Photo courtesy of Roar Media
That Right to Information (RTI) is a tool for increasing transparency, accountability and better governance practices is widely accepted. But what does research and data say in that regard? During a research study by the author analysing the linkages between the use of right to information and decreased corruption/increased transparency in Sri Lanka, there were numerous stories to illustrate the significant inroads that RTI has made in its relatively short span by impacting the lives of people at the grassroots.
Isn’t it all the same water?
During one of his travels Mr. J. Suresh Kumar, an RTI activist who has over 300 RTI requests to his credit, found that the price of packaged drinking water bottles varied from company to company. They were priced between Rs. 70 to 100 or more. Additionally, restaurants sold water bottles at different prices. He noted that there was a marked difference in wholesale price and retail price that ranged anywhere between Rs. 17.50 to 50. He wanted to get more information regarding the varying, high prices. The RTI application with the Consumer Affairs Authority was the seed to bring about a gazette notification to fix the maximum retail price for packaged drinking water. This is a good example of how an RTI request can be the instrument of change. A product that was not subject to any price ceiling was brought within regulation due to the efforts of a single person through an RTI request. An interview with Mr. Suresh Kumar revealed that RTI activists such as himself lack the necessary support system to do more but their commitment to bring about a change has been the driving force.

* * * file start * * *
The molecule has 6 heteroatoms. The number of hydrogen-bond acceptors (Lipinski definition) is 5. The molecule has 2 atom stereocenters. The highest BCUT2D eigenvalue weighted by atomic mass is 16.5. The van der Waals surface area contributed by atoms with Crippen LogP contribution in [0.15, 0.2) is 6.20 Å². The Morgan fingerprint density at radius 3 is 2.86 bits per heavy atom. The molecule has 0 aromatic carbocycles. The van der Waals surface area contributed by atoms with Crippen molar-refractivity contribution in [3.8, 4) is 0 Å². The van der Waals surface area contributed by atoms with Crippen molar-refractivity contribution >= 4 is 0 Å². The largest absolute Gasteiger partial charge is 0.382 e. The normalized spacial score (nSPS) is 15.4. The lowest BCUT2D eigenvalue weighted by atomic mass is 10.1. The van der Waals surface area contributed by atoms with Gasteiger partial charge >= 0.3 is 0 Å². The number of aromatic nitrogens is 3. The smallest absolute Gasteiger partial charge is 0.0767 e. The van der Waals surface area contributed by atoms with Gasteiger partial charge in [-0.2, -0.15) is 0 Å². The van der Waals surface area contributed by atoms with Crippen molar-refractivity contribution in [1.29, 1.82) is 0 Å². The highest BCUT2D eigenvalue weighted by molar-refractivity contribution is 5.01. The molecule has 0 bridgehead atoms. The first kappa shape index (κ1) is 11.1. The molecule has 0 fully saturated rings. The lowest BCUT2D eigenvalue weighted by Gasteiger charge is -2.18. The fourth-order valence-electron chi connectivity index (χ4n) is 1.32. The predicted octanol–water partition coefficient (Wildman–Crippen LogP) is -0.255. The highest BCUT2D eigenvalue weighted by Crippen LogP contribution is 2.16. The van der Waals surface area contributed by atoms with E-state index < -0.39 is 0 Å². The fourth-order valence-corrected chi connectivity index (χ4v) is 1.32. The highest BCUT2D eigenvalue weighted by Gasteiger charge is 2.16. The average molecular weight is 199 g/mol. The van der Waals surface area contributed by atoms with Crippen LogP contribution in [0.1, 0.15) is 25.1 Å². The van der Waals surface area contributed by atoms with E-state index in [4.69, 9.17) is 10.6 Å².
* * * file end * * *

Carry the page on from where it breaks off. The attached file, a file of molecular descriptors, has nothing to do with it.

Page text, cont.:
A fight for land allocation
There have been many an instance where documentation pertaining to land or irregularities in allocation of land according to welfare schemes have been brought to light through the RTI process. In one such case study, a parcel of land was allocated to Mr. Lionel Silva, a farmer residing in Kantale. The allocation under the land kachcheri was in 2011; many others who were assigned land through the same scheme were given their allocations but for Mr. Silva, it was a distant dream. He would have to wait until 2018 for his dream to become a reality. In September 2018, after attending a workshop conducted by the National Collaboration Development Foundation (NCDF) on RTI, he learnt of the RTI Act and decided to file an application. Through his RTI request, he asked about the reasons for not receiving a plot of land despite the land kachcheri held in Suriyapura, Kantale in 2011.
In December 2018, the Information Officers of Mahaweli Authority had responded attaching the information report compiled. The report stated that he was eligible to obtain a plot of land and that it would be allocated from the Halambayaya lands. Further letters from the Sri Lanka Mahaweli Authority confirmed this.